THE year long-standing councillor Beverly Davies was first elected, she worried she might have been a bad omen.

Standing as a Conservative to her beloved ward of Prettygate in 2008, she took up her seat during an election when the Tories lost overall control of the council to the current incumbent coalition.

The party has remained out of power in the borough ever since, with the Conservatives holding 23 seats, the Liberal Democrats 13, Labour 11, Green one and independents three.

“It has been frustrating, really, really frustrating,” said Beverly, who last month stepped down from her seat after 12 years.

“Especially when you consider during the election a couple of years ago we were so, so close – we were there all but one seat.”

But narrow misses at regaining a shot at shaping the borough haven’t stopped Beverly, 57, from maintaining an active role in the day-to-day management of the council.

The mother-of-three has spent seven years as chairwoman of the scrutiny panel.

She has enjoyed this role alongside her jobs managing an EU grant, and working for the Rural Community Council of Essex charity.

She is stepping down from her council role to allow her to take up a new career at the Prince of Wales’s Charitable Fund.

“I have been working with grants ever since I began working for Colchester Council in 2004, when Robert Davidson was leader of the council,” she said.

“I was working for one of the executive directors and set up a grant scheme.

“I had never set up grants before that, but I did my research, started from there and my life has been grants ever since.

“Throughout my time on the scrutiny panel I have made some recommendations to cabinet and full council, most of which were accepted.

“Especially over last three months, I was very closely involved with everything going on and the decisions being made, if an urgent decision needs making as chair it often comes to you to look at it.”

It helps that Beverly also volunteers as a magistrate in Colchester and Chelmsford courts, overseeing criminal cases from drink driving to theft and common assault.

“It is a role that makes you ask questions, and it is role which has helped me be critical – in a good way – and not to trust people at their word, you have to see the evidence for yourself,” she said.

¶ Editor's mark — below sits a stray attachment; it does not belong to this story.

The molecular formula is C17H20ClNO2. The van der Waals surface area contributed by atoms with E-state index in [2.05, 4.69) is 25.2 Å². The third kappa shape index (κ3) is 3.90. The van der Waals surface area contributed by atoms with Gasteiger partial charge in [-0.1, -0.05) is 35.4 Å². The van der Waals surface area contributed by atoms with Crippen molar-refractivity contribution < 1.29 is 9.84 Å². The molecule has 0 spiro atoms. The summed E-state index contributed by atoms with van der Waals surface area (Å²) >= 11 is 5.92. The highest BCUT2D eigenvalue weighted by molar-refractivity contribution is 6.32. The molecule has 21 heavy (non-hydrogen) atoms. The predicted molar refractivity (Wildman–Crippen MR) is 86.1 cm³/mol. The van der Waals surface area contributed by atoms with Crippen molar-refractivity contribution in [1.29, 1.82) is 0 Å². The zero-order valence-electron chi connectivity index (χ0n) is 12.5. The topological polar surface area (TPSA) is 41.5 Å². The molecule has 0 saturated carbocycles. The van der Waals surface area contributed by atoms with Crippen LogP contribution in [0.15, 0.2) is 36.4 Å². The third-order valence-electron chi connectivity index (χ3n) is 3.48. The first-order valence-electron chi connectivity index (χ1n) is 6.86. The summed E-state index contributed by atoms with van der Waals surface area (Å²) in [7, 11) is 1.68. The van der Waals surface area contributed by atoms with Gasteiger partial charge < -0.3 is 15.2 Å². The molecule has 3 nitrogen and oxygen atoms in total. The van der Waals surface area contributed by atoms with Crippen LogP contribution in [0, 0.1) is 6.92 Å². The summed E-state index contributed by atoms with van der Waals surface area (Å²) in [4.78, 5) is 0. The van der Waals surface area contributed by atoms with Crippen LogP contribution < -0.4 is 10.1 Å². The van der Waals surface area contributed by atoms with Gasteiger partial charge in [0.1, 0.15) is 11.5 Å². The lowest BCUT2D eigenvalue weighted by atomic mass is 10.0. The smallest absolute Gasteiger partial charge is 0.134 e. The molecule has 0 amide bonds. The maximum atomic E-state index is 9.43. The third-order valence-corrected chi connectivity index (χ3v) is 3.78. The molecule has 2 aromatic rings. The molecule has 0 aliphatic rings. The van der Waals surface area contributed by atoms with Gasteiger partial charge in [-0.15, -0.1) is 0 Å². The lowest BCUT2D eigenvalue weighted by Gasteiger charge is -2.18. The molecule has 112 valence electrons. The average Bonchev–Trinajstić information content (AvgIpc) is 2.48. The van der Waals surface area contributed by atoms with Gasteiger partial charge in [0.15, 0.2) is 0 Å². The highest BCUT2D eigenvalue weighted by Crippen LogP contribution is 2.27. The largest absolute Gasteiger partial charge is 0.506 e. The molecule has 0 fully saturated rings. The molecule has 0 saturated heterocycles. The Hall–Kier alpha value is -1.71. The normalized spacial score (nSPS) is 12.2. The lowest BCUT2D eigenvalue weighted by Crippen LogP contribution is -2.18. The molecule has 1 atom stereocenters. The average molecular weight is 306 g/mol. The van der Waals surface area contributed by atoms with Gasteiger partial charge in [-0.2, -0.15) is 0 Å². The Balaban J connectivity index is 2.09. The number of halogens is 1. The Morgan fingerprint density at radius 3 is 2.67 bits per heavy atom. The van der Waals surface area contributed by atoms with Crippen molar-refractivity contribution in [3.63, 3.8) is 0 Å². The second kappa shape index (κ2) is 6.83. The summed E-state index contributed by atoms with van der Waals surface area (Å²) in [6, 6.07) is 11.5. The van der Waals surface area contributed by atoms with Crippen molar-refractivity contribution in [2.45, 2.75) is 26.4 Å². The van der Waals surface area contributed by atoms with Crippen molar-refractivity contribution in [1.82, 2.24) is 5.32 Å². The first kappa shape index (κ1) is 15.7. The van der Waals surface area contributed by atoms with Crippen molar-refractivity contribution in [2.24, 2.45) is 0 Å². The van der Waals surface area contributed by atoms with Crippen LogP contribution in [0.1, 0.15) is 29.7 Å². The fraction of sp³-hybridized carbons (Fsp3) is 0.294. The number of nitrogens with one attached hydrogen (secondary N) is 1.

“In the Conservative group I feel I have sometimes been the voice of reason if someone is getting overly excited about something.”

At a ward level, Beverly says it has always been a councillor’s job to empower constituents and encourage them to take pride in the areas in which they live.

“It is a stressful role when you’re in cabinet or chair of a committee, but if you are a backbencher I wouldn’t say it is overly stressful,” she said.

“A lot of the time the politics gets in the way, people try and get one up on each other.

“If a councillor does something they have to Tweet about it, but I have always found as part of your role as a councillor you really don’t need to shout about it.

“Prettygate is a lovely ward, full of really nice people.

“I first got involved with community work when I was living in Stanway, before I moved to Prettygate and before I was a councillor,” she said.

“When the Westlands Country Park opened, I went along to the opening and although it was lovely, there was no play equipment for the children.

“I listened to this and thought ‘We could do something here’.

“I made a note of people’s names, got them all together and helped with the setting up of Friends of Westland Country Park – between them they raised more than £100,000 to get the equipment.

“I didn’t lead the group, the lady who did all of the work was put up for an award, but I helped to facilitate it, I encouraged her and I think that is the role of a ward councillor.

“You have to be realistic about things, pragmatic and ready to manage expectations.

“The kind of person who makes a good councillor is someone who walks along their road, and if they see a set of keys left in a front door they will knock and see if everything’s okay and let that person know.”

With elections suspended by the ongoing coroanvirus pandemic, Beverly’s seat will not be contested through a by-election until restrictions change.